Wall Streeters traded their Bloomberg terminals for guitars and sunglasses to rock out for a good cause this week.» Read More
Investors are "little behind the curve" on interest rates, Wharton's Jeremy Siegel told CNBC Tuesday as the Fed began its two-day policy meeting.
Traders should be looking for any hint or change of language that gives Yellen the ability to interpret data in a different way.
The splashy initial public offering of the Chinese e-commerce site Alibaba should scare Amazon.com for one reason: taxes. USA Today reports.
It seems money managers are attracted to these payment services providers, says CNBC's Jim Cramer.
Cramer thinks pros are so eager to buy Alibaba they’re willing to throw away perfectly good stocks. That’s silly.
U.S. corporate executives are scaling back business plans this quarter, consistent with other subdued economic indicators.
A recent survey suggests colleges are failing students by not arming them with the tools to succeed after graduation.
U.K. August inflation dropped slightly in line with expectations, driven by a fall in the price of motor fuels and non-alcoholic drinks.
Renewed sales of the Australian dollar were the main move on major currency markets on Tuesday.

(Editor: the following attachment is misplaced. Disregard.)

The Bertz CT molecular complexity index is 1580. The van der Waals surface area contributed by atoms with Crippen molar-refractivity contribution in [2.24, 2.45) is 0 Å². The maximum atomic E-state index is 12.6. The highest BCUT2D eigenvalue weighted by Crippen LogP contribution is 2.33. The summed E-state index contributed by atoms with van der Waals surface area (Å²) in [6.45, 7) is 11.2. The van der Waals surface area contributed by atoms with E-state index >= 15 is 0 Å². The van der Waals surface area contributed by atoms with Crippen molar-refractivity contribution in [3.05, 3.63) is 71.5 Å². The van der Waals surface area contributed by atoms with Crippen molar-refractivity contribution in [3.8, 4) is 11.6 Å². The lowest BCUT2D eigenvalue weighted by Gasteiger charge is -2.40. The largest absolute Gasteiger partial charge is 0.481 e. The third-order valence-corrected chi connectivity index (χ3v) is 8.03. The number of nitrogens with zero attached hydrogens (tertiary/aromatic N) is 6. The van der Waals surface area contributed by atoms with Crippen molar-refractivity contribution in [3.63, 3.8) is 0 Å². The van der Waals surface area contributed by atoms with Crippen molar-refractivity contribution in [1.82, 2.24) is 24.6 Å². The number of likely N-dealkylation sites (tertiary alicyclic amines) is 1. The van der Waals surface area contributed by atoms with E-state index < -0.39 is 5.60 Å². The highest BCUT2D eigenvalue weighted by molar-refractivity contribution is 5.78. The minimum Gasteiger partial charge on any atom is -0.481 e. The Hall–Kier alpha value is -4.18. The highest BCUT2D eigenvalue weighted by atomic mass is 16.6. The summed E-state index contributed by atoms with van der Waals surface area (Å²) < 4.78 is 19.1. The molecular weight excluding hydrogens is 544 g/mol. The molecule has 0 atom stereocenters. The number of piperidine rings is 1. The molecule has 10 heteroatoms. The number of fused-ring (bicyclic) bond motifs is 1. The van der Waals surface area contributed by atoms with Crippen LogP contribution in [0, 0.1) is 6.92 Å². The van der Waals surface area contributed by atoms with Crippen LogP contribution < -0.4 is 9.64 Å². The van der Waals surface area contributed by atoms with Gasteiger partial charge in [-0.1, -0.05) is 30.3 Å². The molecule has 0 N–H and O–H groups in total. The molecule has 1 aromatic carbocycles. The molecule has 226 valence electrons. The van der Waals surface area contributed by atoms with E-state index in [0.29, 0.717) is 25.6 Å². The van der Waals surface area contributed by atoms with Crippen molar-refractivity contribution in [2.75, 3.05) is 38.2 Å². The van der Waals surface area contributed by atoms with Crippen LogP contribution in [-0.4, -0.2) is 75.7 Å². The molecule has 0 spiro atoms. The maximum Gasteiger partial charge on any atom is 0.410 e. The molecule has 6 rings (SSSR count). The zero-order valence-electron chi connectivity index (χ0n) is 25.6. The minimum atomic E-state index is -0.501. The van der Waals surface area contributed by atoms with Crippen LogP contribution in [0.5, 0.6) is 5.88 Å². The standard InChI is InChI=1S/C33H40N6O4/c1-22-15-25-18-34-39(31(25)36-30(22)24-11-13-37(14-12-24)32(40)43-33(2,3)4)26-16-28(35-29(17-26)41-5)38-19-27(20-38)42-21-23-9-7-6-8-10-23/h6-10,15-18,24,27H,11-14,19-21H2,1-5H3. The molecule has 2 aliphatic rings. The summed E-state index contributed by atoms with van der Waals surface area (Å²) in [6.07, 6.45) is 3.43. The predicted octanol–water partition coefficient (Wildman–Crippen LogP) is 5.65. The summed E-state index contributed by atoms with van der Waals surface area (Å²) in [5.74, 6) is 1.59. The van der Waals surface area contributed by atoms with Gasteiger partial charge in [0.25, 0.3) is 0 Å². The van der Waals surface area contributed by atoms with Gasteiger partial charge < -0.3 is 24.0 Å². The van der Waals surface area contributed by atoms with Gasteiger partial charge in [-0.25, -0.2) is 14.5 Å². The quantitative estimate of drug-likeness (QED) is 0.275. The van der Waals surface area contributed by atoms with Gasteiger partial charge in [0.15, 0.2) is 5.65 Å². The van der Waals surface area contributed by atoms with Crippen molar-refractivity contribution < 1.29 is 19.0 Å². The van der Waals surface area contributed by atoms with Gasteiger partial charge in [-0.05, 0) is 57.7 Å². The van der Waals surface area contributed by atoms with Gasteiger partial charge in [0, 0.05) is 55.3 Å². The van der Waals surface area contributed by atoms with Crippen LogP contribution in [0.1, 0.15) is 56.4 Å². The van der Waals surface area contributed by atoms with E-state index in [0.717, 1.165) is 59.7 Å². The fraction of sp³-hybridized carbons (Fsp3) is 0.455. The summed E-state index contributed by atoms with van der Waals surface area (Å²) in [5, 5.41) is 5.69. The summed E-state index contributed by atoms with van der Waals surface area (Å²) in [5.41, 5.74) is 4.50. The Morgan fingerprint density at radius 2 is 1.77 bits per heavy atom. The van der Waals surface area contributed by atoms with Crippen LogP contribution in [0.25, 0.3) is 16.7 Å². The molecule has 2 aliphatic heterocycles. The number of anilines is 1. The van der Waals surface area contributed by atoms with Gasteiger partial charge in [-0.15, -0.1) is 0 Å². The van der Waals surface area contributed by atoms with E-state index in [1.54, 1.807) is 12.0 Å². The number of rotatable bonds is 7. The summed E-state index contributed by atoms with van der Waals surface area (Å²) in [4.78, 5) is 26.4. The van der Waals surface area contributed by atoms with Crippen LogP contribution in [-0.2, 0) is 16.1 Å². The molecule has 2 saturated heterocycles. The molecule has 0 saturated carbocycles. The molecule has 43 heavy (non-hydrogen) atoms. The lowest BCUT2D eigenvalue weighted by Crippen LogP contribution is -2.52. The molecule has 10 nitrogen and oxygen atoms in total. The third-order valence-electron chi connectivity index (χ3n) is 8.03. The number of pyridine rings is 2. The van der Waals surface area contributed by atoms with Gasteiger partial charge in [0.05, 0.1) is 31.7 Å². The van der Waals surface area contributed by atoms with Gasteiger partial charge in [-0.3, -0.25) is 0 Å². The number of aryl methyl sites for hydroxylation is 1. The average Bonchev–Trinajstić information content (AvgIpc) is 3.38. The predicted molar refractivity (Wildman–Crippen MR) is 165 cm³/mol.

Some of the names on the move ahead of the open.
Gold may drop to $1,200 an ounce, possibly breaching the key support level on expectations that the Fed could signal tighter policy.
As CEO of his own soon-to-be public company, Bill Ackman will use a dual share-class structure that has been considered unfriendly to investors.
There were only 20 banks that caused the crisis, and "they're all gone," former Wells Fargo CEO Dick Kovacevich told CNBC.
Here are the names that Pimco's Mark Kiesel believes are the best investment opportunities right now.
Art Cashin of UBS says investors are repositioning themselves ahead of Alibaba's IPO Friday.
The e-commerce giant won't be included in the biggest exchange-traded funds that normally would list a company like Alibaba.
Some of Monday's midday movers:
Stock market strategist Thomas Lee says there's plenty of proof the bull market still has several years to go.
Alibaba could have sold nearly $2 billion worth of stock listing on Nasdaq, but it was worried about Nasdaq's ability to handle their $21 billion IPO.
Markets are primed for the possibility the Fed will signal it's a step closer to normalizing its super low rate policy. Even so, trading may still be volatile.
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The market is acting as if the mid-October swoon never happened, despite a general sense of caution on Wall Street.
Wall Streeters traded their Bloomberg terminals for guitars and sunglasses to rock out for a good cause this week.
After salivating at the IPO, hedge funds lucky enough to buy in early to Alibaba are indeed making a nice profit.